A Travellerspoint blog

March 2012

New Zealand – Bring on the Pant-Wetting Activities!


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We arrived in Auckland late at night from Sydney, checked into our hostel, and, since it was St. Patty’s Day, headed out straight away to celebrate with the other “one night a year Irish folk”. We went to Danny Doolans Irish Pub and quickly discovered that New Zealanders celebrate St. Patty’s Day pretty much like everyone else. It was a good start to our time in New Zealand!

Auckland is very geographically blessed; it is located on a tiny strip of land surrounded on the east and west by ocean and the north and south by dormant volcanoes and lush countryside. We hit all of the obligatory tourist stops via a self guided walking tour of the city, but I have to say a highlight was watching the Volvo Ocean Race sailboats depart the harbor for the next leg of the race. The Volvo Ocean Race is a “who can make it around the world fastest” type of race with state of the art boats. As part of the festivities for the send-off, there were lots of stands and free activities, including a simulator and 3D movie on what it is like to sail across open oceans. We also caught a glimpse of big-wave surfer Laird Hamilton giving the Puma sponsored boat a personal sendoff.
IMG_4681.jpgThe boats all lined up before the start of the race
IMG_4692.jpgLaird giving a hand to the Puma team before they head-off

For the first time in a while we had rainy weather on our second day in Auckland, but we persevered to get some sightseeing in anyway. We traveled to Waiheke Island just off the coast of Auckland in a borderline squall and found ourselves stuck with the indoor activities. Lucky for us that included wine tours :) So, we caught the local bus and ran from vineyard to vineyard tasting the local flavors. The day nearly busted our umbrellas, but we made it through, and had a fun time in the process.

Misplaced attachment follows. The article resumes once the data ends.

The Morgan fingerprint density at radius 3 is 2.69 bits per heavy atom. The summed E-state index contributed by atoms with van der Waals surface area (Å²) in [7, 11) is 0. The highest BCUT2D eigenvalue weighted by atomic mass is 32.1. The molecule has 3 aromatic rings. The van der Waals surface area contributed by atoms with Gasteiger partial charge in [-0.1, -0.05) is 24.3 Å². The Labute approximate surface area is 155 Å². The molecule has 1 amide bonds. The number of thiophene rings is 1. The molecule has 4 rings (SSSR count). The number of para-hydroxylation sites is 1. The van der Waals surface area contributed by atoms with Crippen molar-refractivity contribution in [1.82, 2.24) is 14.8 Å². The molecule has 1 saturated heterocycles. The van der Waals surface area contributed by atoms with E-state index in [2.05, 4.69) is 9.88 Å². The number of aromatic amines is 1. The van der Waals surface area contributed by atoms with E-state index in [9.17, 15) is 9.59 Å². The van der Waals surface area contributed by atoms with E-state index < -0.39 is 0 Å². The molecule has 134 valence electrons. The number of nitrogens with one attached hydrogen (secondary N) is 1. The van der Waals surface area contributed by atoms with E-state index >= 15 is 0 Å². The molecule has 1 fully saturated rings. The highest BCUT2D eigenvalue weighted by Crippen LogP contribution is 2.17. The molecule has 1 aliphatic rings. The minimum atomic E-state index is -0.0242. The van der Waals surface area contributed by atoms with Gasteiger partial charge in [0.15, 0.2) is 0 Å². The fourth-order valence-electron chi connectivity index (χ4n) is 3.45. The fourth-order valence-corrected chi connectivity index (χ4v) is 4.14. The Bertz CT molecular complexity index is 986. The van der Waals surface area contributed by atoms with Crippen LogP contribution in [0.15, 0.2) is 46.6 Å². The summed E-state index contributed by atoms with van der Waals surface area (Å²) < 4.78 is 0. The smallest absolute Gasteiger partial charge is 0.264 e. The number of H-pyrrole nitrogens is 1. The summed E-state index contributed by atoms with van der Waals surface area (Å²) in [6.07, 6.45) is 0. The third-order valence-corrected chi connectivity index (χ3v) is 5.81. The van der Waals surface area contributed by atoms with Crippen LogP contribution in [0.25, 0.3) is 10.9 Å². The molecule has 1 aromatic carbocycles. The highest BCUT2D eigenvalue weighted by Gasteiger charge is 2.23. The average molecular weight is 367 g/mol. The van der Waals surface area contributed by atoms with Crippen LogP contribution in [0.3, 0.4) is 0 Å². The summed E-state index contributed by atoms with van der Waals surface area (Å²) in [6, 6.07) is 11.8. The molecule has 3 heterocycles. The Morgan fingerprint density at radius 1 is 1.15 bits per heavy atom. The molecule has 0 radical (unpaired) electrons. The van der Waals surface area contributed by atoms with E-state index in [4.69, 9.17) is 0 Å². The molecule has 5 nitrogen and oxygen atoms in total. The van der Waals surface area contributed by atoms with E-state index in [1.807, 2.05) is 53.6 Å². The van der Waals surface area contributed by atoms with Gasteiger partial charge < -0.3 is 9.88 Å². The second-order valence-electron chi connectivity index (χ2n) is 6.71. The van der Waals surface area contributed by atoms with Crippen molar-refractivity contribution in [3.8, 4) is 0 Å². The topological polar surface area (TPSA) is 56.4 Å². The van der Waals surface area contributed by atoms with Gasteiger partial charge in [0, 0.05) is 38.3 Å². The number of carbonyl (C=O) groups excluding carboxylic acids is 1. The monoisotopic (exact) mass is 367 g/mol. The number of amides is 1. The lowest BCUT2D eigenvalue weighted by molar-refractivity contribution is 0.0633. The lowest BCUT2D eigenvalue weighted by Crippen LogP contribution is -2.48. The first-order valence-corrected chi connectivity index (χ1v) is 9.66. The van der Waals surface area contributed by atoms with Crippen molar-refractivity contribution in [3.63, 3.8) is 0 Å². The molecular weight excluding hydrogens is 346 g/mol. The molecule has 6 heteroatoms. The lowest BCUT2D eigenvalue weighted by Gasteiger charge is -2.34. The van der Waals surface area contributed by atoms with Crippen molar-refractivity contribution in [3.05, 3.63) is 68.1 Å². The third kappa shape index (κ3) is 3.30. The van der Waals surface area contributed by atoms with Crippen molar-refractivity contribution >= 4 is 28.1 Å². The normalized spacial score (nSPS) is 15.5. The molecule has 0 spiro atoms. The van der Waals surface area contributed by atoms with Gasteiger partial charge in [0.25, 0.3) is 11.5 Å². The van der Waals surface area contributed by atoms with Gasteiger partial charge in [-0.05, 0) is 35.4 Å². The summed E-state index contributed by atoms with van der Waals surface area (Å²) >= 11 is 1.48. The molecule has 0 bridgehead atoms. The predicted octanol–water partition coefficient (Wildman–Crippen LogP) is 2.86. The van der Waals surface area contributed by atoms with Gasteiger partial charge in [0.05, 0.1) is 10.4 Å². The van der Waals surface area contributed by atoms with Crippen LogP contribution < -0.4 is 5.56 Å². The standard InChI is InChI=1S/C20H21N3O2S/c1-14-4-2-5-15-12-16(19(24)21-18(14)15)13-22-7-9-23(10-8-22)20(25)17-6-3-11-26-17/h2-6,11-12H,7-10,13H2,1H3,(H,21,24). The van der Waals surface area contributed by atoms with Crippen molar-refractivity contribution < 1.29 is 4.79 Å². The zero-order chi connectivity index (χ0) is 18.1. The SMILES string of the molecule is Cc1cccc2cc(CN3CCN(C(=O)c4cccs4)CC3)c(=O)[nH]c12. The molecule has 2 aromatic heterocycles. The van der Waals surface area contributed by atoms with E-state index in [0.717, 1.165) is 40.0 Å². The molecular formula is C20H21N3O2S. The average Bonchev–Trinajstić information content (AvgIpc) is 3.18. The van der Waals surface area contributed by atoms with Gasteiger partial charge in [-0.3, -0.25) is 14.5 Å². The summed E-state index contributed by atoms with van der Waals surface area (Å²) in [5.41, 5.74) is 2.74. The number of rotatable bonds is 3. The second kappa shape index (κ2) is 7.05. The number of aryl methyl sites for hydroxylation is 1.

IMG_4740.jpgGetting ready to sample the microbrewery flavors
IMG_4742.jpgJeff braving the wind and rain
Vino_-_E.jpgI'm all set :)

The next morning we left Auckland behind in our new and supped-up Jucy campervan. It’s the “condo” version, so it has standing room, a double burner stove, larger fridge, and can seat and sleep four – we are livin’ the life :) For our first stop we headed straight to the Waitomo Caves for some “adrenaline-pumping, gut-wrenching, soaking-wet, pitch-black, squeezing, plummeting excitement” as they say. We signed up for a two-hour black water rafting trip with The Legendary Black Water Rafting Company. Our tour guides led us through a cave which required us to float on inner tubes and jump off of waterfalls – in the dark. It was pretty awesome! While floating through the caves you can see “glowworms” on the roof (the larvae of the fungus gnat) – they look like florescent stars and are amazing to see. After hot showers, bagels and soup (it’s cold here), we headed to Rotorua, our next destination.
IMG_4808.jpgLeaving Auckland- the surrounding city and our Jucy
IMG_4809.jpgIn our wetsuits and rubber booties- ready for some adventure
BWR1-20-03..ndy_014.jpgBrad's first "test jump" into the river- and that, ladies and gentleman, was how cold the water was :)
BWR1-20-03..ndy_023.jpgGroup photo in the cave
Black_Labyrinth_009.jpgCheck out the glowworms on the ceiling- they really were that bright

The area in and around Rotorua is a geothermal attraction in itself, including hot springs, geysers, and bubbling mud pools galore. We stopped at the Wai-O-Tapu Thermal Wonderland to watch the Lady Knox Geyser blow its top and then checked out the surrounding thermal pools. They ranged from stinky sulfer pools to florescent green lakes. It was a lot like Yellowstone if you’ve ever been - very cool!
IMG_4816.jpgThe Lady Knox Geyser
IMG_4850.jpgOne of the many steaming lakes and hyper-colored pools
IMG_4863.jpgJeff and Brad at the florescent green pool- it looked nuclear to me
IMG_4859.jpgWe lost Jeff in the steam for a minute- this was him emerging

While in Rotorua, we also decided to partake in a classic Kiwi adventure activity called Zorbing. Basic concept- you jump into an enormous inflatable ball full of water and then roll down a hill. We decided to all go together to really get some speed. Mercifully, the water they pump in is hot and, because of the water, you slide around inside the ball all the way down the hill, while at the same time trying not to slap or kick each other in the face. We screamed like little kids and had a blast - it was a hilarious and fun experience! Put it on your list :)
IMG_4879.jpgInside that ball we are laughing like little kids